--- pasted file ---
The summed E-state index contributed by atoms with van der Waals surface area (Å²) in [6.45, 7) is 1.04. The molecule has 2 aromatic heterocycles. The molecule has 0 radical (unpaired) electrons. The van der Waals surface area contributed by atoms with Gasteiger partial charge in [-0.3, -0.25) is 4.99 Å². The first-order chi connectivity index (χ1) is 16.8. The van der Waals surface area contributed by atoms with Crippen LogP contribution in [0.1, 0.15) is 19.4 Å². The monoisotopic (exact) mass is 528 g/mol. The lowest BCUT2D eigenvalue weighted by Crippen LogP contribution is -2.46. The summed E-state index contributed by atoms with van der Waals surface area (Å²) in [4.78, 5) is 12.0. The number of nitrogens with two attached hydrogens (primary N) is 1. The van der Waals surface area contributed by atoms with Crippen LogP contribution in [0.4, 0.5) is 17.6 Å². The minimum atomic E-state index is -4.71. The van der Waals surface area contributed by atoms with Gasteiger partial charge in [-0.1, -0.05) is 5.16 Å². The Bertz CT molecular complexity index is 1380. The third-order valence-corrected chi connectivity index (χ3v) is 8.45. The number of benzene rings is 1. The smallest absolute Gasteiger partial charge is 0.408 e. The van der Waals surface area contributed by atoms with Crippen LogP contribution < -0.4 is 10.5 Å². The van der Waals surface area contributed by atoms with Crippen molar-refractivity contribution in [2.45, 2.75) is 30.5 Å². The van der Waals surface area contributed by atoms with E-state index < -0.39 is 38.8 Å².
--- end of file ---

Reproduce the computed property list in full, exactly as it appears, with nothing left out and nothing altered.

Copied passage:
The summed E-state index contributed by atoms with van der Waals surface area (Å²) in [6.45, 7) is 1.04. The molecule has 2 aromatic heterocycles. The molecule has 0 radical (unpaired) electrons. The van der Waals surface area contributed by atoms with Gasteiger partial charge in [-0.3, -0.25) is 4.99 Å². The first-order chi connectivity index (χ1) is 16.8. The van der Waals surface area contributed by atoms with Crippen LogP contribution in [0.1, 0.15) is 19.4 Å². The monoisotopic (exact) mass is 528 g/mol. The lowest BCUT2D eigenvalue weighted by Crippen LogP contribution is -2.46. The summed E-state index contributed by atoms with van der Waals surface area (Å²) in [4.78, 5) is 12.0. The number of nitrogens with two attached hydrogens (primary N) is 1. The van der Waals surface area contributed by atoms with Crippen LogP contribution in [0.4, 0.5) is 17.6 Å². The minimum atomic E-state index is -4.71. The van der Waals surface area contributed by atoms with Gasteiger partial charge in [-0.1, -0.05) is 5.16 Å². The Bertz CT molecular complexity index is 1380. The third-order valence-corrected chi connectivity index (χ3v) is 8.45. The number of benzene rings is 1. The smallest absolute Gasteiger partial charge is 0.408 e. The van der Waals surface area contributed by atoms with Crippen LogP contribution < -0.4 is 10.5 Å². The van der Waals surface area contributed by atoms with Crippen molar-refractivity contribution in [2.45, 2.75) is 30.5 Å². The van der Waals surface area contributed by atoms with E-state index < -0.39 is 38.8 Å².